If you would like to count but cannot attend the training, contact Alicia Lehrer at email@example.com or 401-861-9046.
For more information, email firstname.lastname@example.org or call 401-861-9046.
The WRWC and the fish thank you!
Brown’s SRP RTC is co-sponsoring/organizing a workshop with the Northeast Waste Management Officials’ Association on March 27 and 28, 2014 on “Communicating Risk to the Public”. Speakers include James Rice (Brown SRP), Kim Boekelheide (Brown SRP), Laurie Rardin (Dartmouth SRP), Robert Vanderslice (Brown SRP), Madeleine Scammell (Boston SRP), Sunshine Menezes (Metcalf Institute), and Lenny Siegel (Center for Public Env. Oversight). The audience of over 100 registrants consists of state and EPA regulators and consultants typically involved in waste site cleanups.
A DOD report that summarizes a meeting that Eric Suuberg and Kelly Pennell attended in December has been published. Although not explicitly referenced, a recent Brown SRP publication on Sewer Gas and Vapor Intrusion was discussed during the meeting and the DOD summary of sewer gas was at least in some part a result of that discussion. The report can be downloaded HERE. Sharing this site with colleagues will ultimately help DOD and ITRC in its tech transfer efforts.
Community Engagement Core Co-Leader and State Agencies/Community Liaison Marcella Thompson spoke with University of Rhode Island undergraduate students about communicable diseases and their impact on global public health. Dr. Thompson spoke about the important roles of environment, exposure, and adaptation, and the impact of climate change on incidence of communicable diseases and pandemics. Students were very engaged in discussion with Dr. Thompson and Professor Schwartz-Barcott following the presentation.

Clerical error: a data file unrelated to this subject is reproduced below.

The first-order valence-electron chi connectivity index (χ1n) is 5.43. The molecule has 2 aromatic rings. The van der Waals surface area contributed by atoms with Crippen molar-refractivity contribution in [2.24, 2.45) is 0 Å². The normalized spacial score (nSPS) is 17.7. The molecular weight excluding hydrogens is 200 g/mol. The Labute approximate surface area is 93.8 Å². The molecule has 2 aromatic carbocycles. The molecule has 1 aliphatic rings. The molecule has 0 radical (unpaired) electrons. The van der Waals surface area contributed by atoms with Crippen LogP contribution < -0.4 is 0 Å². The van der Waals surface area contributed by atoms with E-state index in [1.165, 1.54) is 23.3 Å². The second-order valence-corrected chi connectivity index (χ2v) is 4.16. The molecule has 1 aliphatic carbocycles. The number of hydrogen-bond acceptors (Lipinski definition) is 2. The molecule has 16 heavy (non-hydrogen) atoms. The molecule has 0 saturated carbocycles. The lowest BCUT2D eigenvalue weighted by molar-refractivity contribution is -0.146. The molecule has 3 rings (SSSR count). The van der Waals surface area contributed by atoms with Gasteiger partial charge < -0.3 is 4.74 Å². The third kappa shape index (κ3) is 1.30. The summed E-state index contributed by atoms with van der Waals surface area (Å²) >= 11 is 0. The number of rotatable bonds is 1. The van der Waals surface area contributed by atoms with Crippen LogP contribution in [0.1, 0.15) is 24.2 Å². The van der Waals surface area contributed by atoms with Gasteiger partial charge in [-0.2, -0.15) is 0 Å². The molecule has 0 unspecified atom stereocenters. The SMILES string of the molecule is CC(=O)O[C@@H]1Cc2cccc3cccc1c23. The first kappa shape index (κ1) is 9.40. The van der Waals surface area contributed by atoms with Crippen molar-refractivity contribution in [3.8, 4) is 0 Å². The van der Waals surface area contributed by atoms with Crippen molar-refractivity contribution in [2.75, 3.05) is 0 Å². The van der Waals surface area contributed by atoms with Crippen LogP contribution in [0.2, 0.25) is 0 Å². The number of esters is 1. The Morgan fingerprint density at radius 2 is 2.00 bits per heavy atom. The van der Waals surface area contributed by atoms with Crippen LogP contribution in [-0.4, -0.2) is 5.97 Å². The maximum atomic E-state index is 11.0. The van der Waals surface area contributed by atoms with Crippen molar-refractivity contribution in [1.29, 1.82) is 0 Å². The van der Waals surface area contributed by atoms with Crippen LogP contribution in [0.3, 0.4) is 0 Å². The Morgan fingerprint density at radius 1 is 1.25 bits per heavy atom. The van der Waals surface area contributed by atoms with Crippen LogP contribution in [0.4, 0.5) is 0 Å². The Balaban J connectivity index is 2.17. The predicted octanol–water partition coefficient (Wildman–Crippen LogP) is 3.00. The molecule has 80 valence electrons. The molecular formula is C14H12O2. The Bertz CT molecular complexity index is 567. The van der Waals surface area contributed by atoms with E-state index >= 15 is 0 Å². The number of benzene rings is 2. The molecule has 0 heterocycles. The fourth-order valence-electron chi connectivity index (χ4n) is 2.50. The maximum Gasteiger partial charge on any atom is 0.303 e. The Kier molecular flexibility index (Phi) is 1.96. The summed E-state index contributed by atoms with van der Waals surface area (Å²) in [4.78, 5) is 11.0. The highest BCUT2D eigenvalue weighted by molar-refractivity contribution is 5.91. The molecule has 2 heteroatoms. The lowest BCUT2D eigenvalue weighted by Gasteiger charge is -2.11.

Agnes Kane, Brown University pathology professor, spoke at the Metcalf seminar about whether nanoparticles might be an alternative to dispersants. She and Brown engineering professors Robert Hurt and Huajian Gao want to know if nano-sorbents, which can capture and sequester oil, are safer and more effective than dispersants in combating spills. COREXIT prevents slicks from forming on the ocean by suspending oil in the water as tiny particles, Kane noted. But larvae feed on those particles, larger organisms eat the larvae and toxins in the oil including benzene, benzopyrene and naphthalene move up the food chain and bio-accumulate. The National Institute for Occupational Safety and Health has exposure limits for benzene, benzopyrene and naphthalene, which are known carcinogens. Kane said nanoparticles might be effective as sponges that sop up those toxins. Her interdisciplinary research is funded by the National Institute of Environmental Health Sciences, and she is co-director of a training grant on nanotechnology from the U.S. Dept. of Education. Her dispersant-related research is also funded by the National Science Foundation, GoMRI and Brown University.”
Read the full story in the recent issue (March 4, 2014) of the Huffington Post.